Moving forward with technology

 Sophie Clayton   |  
The combine harvester, an iconic image of farming in progressive countries, is now a normal scene in Cambodia. Small combine harvesters were first introduced but,since Cambodia has large rice fields, medium (2-meter cutting width) and large (3-meter cutting width) combine harvesters have become more popular among Khmer farmers. Farmers have also adopted other postharvest technologies, which have improved rice quality and increased harvest milling output, among other benefits.

The combine harvester, an iconic image of farming in progressive countries, is now a normal scene in Cambodia.

In his Grain of Truth article, Buresh explains how farmers can use their phones to ask a series of simple questions concerning their rice paddy. Then, in less than 10 minutes, they will get an automated text reply recommending what amounts, sources, and timings of fertilizer are needed to maximize their paddy rice production.

In Cambodia, farmers are also keeping up with the advances in technology by adopting mechanical harvesters and dryers, among other postharvest technologies. In this issue, we learn how the technologies are spreading and being embraced by Cambodian rice farmers to reduce labor, save money and time, and improve the quantity and quality of grain available at the end of the day.

Rice Today also delves deeper into the controversial topic of “land grabs” for rice production, exploring the potential benefits and downsides to this approach to increase global rice production.

Sophie Clayton is the public relations manager at IRRI.

Sophie Clayton is the public relations manager at IRRI.

To note, land grabs will be one of the themes at the 3rd International Rice Congress 2010 (IRC2010), which will be held in Hanoi, Vietnam, from 8 to 12 November 2010. IRC2010 is the world’s largest gathering of rice scientists, researchers, and technology experts and it is expected to attract thousands of international delegates. IRC2010 follows the Africa Rice Congress 2010, held in Mali in March this year. Rice Today reports on this Congress and its recommendations to boost Africa’s rice sector, including a Marshall Plan for capacity building.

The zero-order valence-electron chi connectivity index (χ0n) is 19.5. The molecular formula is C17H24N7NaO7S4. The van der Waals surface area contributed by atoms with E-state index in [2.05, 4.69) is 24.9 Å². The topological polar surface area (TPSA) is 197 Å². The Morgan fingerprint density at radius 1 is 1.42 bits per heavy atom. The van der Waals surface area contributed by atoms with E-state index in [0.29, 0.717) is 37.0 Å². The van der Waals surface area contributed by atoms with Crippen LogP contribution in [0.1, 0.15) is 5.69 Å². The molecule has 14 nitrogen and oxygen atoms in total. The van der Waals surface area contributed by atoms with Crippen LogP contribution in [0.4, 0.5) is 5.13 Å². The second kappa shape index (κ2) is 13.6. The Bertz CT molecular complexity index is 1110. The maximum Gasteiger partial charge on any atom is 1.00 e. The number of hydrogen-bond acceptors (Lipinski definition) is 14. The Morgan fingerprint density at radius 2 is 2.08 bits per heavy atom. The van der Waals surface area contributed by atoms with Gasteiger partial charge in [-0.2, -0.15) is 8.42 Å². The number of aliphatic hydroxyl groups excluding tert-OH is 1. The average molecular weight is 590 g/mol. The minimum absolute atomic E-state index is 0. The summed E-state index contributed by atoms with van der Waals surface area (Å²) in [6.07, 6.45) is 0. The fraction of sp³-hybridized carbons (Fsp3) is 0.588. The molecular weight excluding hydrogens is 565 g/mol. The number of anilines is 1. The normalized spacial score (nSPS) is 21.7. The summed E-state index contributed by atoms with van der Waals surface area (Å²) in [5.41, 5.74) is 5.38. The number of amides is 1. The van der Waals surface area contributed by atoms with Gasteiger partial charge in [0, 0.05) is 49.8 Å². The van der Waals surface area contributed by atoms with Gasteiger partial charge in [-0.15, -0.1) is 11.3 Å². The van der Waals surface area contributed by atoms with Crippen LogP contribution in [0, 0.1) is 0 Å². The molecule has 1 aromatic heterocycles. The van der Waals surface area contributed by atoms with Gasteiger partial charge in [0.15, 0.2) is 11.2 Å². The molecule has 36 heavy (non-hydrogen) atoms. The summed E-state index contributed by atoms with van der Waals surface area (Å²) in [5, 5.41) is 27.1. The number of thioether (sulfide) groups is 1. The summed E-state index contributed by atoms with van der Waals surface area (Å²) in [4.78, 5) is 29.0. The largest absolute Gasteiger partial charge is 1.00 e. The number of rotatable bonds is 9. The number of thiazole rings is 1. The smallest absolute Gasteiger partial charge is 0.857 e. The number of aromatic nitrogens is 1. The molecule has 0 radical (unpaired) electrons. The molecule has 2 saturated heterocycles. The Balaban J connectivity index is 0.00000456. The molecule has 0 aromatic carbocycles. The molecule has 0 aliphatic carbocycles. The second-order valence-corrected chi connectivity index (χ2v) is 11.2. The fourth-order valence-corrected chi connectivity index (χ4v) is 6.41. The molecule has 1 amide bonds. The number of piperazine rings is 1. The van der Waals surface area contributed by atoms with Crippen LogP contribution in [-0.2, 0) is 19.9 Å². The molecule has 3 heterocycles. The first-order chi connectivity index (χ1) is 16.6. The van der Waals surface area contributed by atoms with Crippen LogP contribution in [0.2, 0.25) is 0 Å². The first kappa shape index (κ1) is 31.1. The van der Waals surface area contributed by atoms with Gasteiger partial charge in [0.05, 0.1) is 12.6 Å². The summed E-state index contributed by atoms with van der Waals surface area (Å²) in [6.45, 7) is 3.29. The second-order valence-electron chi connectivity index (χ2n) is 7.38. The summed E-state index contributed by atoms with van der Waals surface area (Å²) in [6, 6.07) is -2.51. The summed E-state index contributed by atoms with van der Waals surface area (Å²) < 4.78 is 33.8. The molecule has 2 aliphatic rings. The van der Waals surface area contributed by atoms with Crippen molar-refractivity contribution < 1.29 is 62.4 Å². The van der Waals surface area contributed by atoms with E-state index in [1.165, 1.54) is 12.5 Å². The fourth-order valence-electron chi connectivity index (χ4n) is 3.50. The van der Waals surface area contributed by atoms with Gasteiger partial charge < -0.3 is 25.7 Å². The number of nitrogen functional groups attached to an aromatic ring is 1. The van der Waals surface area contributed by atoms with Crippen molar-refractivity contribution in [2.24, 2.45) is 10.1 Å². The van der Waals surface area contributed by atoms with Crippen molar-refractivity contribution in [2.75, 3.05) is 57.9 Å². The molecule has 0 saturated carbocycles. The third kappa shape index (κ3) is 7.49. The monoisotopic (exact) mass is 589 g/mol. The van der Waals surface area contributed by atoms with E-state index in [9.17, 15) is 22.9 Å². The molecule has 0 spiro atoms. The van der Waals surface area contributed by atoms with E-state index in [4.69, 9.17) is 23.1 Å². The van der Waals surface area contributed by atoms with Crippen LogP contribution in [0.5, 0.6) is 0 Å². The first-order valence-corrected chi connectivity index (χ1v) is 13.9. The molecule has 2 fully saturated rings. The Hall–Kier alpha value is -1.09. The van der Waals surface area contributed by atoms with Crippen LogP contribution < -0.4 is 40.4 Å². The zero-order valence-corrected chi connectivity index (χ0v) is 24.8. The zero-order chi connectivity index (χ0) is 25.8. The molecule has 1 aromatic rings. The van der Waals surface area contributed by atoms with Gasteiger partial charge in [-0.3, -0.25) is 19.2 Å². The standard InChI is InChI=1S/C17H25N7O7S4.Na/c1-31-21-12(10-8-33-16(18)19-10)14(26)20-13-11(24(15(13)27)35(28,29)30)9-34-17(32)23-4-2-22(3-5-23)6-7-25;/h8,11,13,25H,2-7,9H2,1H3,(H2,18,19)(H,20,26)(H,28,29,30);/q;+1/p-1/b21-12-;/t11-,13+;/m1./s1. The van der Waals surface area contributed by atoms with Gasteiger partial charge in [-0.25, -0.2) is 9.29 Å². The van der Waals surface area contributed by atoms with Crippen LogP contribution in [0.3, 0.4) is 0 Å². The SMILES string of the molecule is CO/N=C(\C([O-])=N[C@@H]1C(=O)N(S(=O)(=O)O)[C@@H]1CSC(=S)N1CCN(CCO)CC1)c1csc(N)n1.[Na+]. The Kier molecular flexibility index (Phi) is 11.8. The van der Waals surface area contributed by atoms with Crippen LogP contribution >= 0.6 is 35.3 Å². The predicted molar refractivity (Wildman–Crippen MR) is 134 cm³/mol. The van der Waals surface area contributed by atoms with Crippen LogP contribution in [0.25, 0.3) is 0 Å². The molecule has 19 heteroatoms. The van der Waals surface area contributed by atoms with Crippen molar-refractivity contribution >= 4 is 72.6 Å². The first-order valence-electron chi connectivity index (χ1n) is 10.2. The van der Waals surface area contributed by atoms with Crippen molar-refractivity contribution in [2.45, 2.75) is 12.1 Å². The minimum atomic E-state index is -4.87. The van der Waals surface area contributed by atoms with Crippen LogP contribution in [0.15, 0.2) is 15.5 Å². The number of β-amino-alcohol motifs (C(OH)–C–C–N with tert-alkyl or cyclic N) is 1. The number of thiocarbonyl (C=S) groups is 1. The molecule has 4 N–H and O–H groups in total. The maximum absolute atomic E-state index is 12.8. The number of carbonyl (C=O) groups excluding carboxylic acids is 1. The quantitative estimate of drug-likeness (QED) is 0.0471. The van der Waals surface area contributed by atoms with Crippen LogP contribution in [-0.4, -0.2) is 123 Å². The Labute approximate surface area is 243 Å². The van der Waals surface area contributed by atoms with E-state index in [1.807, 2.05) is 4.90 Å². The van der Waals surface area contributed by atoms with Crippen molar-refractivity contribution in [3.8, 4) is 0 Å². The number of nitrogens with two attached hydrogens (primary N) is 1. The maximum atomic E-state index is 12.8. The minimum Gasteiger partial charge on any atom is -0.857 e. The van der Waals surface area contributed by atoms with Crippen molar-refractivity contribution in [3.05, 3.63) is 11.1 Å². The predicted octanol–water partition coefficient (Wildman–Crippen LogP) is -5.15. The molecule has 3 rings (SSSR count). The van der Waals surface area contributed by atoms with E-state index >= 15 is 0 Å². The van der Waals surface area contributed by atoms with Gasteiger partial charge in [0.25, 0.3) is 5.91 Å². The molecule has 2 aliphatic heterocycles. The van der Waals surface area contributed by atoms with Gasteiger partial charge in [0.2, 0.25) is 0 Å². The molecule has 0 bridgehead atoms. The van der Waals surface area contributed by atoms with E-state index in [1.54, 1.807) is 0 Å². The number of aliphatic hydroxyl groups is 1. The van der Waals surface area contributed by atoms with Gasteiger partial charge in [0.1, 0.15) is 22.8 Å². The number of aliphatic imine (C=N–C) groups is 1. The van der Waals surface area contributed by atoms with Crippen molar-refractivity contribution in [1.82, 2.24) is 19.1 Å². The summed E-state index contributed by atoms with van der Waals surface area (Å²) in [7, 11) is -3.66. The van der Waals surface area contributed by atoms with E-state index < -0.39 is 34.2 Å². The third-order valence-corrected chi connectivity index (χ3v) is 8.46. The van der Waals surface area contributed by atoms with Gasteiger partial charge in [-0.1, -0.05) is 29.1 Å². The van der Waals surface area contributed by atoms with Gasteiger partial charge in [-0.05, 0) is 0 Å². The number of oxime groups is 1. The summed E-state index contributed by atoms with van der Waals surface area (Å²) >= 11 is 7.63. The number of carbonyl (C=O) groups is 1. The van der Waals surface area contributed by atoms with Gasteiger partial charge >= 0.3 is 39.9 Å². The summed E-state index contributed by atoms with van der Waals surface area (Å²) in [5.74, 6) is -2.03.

Apart from being a significant year for IRRI—as it marks the Institute’s 50th anniversary—2010 is also the International Year of Biodiversity. Rice Today explores the challenges farmers face in finding the perfect biodiversity balance in their paddies to minimize losses due to pests and weeds, reduce labor, supply additional food sources, and deliver ecosystem services such as nectar for bees.

Just keeping up production in the MERCOSUR (Southern Common Market) region of South America responsible for 85% of the continent’s rice production is a challenge this season, with adverse weather conditions causing production to drop an average of 8% since last season. The weather is also upsetting North American rice production, where rains in California are predicted to reduce the crop there.

Despite changes in rice production, “In the last few months, global rice prices have fallen by more than 25%,” according to Dr. Sam Mohanty. In his Rice Today article, Mohanty provides some insights into the market and the ongoing need to boost rice yields by 1.2–1.5% every year to ensure food security in Asia.

To help understand changes in rice production, IRRI’s mapping team, led by Dr. Andrew Nelson, has published a map showing the different rice systems in South Asia. The team compared maps from different years to identify new rice production areas and places where rice has been replaced by other land uses.

And, as a final farewell, this issue’s Pioneer Interview features Dr. Michael Jackson, who recently retired from IRRI after 19 years. He joined IRRI in 1991 to lead the International Rice Genebank, where he applied scientific best practice and harnessed the skills of the staff to build the Genebank into one of the world’s best. He then applied his “systematic way of doing business” when he became the director for Program Planning and Coordination in 2001 to improve project and contract management, and also donor relations. We know his influence will last beyond his 19 years. Thanks, Mike!


Sophie Clayton
Public relations manager

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